Thousands of New Yorkers depend on CAMBA’s housing and homeless services each year. CAMBA provides housing support through homeless shelters, homeless prevention methods, housing for those living with HIV/AIDS, and permanent supportive housing for those transitioning out of homelessness. Having a place to live and come home to everyday can make all the difference. In an interview, Senior Vice President of Homeless and Family Services, Claire Harding Keefe, said that housing is important to the people that CAMBA serves because it helps “give them access to opportunities that they wouldn’t otherwise have.” Additionally, it is a step in “teaching them the skills required to live independently and be self-sufficient,” which is the main goal of providing any services to those in need.
Harding Keefe started working at CAMBA when she was a student getting her Master’s Degree in Social Work. This was before CAMBA had any homeless shelters. A former CAMBA client, later hired on as a staff member, strongly encouraged other members of the CAMBA staff to open a homeless shelter to help meet the needs of low-income New Yorkers. According to Harding Keefe, after opening the first shelter, CAMBA “[followed] the demand,” and now successfully owns and runs seven different homeless shelters throughout New York City.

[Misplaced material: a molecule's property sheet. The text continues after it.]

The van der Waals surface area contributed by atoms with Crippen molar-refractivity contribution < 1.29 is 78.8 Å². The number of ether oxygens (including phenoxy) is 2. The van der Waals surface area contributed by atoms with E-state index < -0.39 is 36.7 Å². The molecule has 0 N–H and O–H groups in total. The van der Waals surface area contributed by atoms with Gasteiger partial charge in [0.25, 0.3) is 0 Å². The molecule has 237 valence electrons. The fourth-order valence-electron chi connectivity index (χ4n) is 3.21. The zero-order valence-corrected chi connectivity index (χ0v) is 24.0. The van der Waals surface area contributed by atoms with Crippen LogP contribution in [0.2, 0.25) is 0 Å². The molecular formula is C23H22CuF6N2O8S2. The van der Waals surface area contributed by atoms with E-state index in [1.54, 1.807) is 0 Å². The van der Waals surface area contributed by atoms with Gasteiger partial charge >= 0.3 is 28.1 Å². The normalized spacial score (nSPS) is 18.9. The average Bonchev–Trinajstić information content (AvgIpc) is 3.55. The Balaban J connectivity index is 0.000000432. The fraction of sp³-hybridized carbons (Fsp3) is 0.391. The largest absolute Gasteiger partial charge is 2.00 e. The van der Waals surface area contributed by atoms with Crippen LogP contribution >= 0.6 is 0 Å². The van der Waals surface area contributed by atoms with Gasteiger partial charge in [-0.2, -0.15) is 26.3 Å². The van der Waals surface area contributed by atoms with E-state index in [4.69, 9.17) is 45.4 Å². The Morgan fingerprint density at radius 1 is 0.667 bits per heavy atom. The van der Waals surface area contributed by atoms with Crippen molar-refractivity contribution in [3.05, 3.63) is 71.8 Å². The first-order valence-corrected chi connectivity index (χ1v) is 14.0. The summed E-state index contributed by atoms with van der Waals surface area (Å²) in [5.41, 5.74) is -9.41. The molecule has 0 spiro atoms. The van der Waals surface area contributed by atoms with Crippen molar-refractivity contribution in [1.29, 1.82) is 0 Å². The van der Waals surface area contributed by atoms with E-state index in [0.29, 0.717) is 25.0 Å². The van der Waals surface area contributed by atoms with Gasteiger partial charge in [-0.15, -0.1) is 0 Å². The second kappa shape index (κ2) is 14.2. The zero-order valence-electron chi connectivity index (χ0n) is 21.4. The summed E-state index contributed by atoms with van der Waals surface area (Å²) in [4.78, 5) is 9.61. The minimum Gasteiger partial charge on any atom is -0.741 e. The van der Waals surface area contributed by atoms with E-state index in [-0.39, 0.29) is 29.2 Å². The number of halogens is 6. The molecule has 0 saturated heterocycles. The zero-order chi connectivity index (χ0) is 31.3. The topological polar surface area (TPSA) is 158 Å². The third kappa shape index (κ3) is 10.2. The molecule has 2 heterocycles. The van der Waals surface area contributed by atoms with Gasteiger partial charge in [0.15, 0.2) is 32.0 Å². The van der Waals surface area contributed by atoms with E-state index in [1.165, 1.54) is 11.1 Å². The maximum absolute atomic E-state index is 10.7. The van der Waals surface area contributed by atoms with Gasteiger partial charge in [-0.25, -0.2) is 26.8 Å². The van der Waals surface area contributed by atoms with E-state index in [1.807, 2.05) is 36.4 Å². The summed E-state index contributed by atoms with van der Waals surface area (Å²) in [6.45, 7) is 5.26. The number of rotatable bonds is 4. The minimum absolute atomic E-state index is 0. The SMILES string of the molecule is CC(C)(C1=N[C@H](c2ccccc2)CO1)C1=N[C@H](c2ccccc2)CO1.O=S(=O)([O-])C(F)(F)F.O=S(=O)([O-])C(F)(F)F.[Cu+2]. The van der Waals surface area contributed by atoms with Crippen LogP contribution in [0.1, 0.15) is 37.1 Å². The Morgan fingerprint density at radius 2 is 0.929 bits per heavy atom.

Harding Keefe’s work with housing and homelessness at CAMBA is crucial in changing the lives of our clients. She stated that CAMBA’s housing programs transform lives because they “give people the feeling of ownership and the rights and responsibilities that come with tenancy.” Additionally, providing homes enforces stability, which according to Harding Keefe is especially important in the lives of children. This connects to her favorite parts of her job, client interaction and witnessing growth of clients and staff. She values “seeing the positive outcomes when a family moves out of a shelter, and getting to see when children can act like children again because they are no longer in an institution.”
While this aspect of the job is very rewarding, Harding-Keefe’s job is also very challenging at times. According to her, the hardest part of her job is facing client resistance. At times, clients will resist working with staff in changing certain aspects of their lives. While many assume that this is resistance to the change, Claire believes that the resistance usually comes from a place of fear and anxiety over what the changes will bring. In order to overcome this struggle, Claire says you have to, “find a different angle to connect with [the clients] and from there you can help them move and change and grow.”
Harding Keefe’s work to find creative ways to help families in-need leads to transformative solutions and improves lives each day. While someday we hope to see a New York City in which there are no homeless families, we are thankful for now that these services exist for those who need them most.
CAMBA connects New Yorkers to opportunities through its dedicated staff, who are trained to provide solutions to the biggest challenges of life in New York. Visit CAMBA’s 40th Anniversary website and join us in our 2020 Vision Campaign to provide services to young people throughout the city.